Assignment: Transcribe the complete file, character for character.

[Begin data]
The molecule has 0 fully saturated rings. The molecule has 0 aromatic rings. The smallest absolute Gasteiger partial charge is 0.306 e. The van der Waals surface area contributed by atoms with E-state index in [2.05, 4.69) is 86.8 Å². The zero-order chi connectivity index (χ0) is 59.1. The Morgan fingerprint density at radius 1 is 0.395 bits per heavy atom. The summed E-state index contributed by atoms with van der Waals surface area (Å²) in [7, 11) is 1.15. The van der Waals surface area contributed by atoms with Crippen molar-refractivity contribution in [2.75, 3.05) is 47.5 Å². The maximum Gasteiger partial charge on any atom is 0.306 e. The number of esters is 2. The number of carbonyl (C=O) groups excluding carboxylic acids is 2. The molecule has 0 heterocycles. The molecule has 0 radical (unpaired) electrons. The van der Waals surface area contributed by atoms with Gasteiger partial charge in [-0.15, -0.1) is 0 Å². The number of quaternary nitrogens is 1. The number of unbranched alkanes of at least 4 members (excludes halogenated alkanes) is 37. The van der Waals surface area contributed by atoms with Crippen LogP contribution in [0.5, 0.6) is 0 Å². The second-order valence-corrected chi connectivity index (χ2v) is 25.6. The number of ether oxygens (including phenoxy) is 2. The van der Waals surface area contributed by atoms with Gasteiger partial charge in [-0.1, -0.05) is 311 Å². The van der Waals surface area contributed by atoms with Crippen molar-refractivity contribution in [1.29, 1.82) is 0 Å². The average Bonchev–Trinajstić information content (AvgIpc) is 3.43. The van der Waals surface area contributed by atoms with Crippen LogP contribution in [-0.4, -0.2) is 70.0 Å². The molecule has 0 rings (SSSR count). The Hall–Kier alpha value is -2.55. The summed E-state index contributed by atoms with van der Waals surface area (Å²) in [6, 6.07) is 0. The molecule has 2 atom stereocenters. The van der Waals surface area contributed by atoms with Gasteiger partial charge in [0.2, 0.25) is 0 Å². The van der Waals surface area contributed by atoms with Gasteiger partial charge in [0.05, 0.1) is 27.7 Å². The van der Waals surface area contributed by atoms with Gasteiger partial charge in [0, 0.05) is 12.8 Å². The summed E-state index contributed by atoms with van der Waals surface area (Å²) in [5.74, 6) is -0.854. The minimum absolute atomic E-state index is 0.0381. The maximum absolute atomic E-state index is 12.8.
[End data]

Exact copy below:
The molecule has 0 fully saturated rings. The molecule has 0 aromatic rings. The smallest absolute Gasteiger partial charge is 0.306 e. The van der Waals surface area contributed by atoms with E-state index in [2.05, 4.69) is 86.8 Å². The zero-order chi connectivity index (χ0) is 59.1. The Morgan fingerprint density at radius 1 is 0.395 bits per heavy atom. The summed E-state index contributed by atoms with van der Waals surface area (Å²) in [7, 11) is 1.15. The van der Waals surface area contributed by atoms with Crippen molar-refractivity contribution in [2.75, 3.05) is 47.5 Å². The maximum Gasteiger partial charge on any atom is 0.306 e. The number of esters is 2. The number of carbonyl (C=O) groups excluding carboxylic acids is 2. The molecule has 0 heterocycles. The molecule has 0 radical (unpaired) electrons. The van der Waals surface area contributed by atoms with Gasteiger partial charge in [-0.15, -0.1) is 0 Å². The number of quaternary nitrogens is 1. The number of unbranched alkanes of at least 4 members (excludes halogenated alkanes) is 37. The van der Waals surface area contributed by atoms with Crippen LogP contribution in [0.5, 0.6) is 0 Å². The second-order valence-corrected chi connectivity index (χ2v) is 25.6. The number of ether oxygens (including phenoxy) is 2. The van der Waals surface area contributed by atoms with Gasteiger partial charge in [-0.1, -0.05) is 311 Å². The van der Waals surface area contributed by atoms with Crippen molar-refractivity contribution in [1.29, 1.82) is 0 Å². The average Bonchev–Trinajstić information content (AvgIpc) is 3.43. The van der Waals surface area contributed by atoms with Crippen LogP contribution in [-0.4, -0.2) is 70.0 Å². The molecule has 0 rings (SSSR count). The Hall–Kier alpha value is -2.55. The summed E-state index contributed by atoms with van der Waals surface area (Å²) in [6, 6.07) is 0. The molecule has 2 atom stereocenters. The van der Waals surface area contributed by atoms with Gasteiger partial charge in [0.2, 0.25) is 0 Å². The van der Waals surface area contributed by atoms with Gasteiger partial charge in [0.05, 0.1) is 27.7 Å². The van der Waals surface area contributed by atoms with Gasteiger partial charge in [0, 0.05) is 12.8 Å². The summed E-state index contributed by atoms with van der Waals surface area (Å²) in [5.74, 6) is -0.854. The minimum absolute atomic E-state index is 0.0381. The maximum absolute atomic E-state index is 12.8.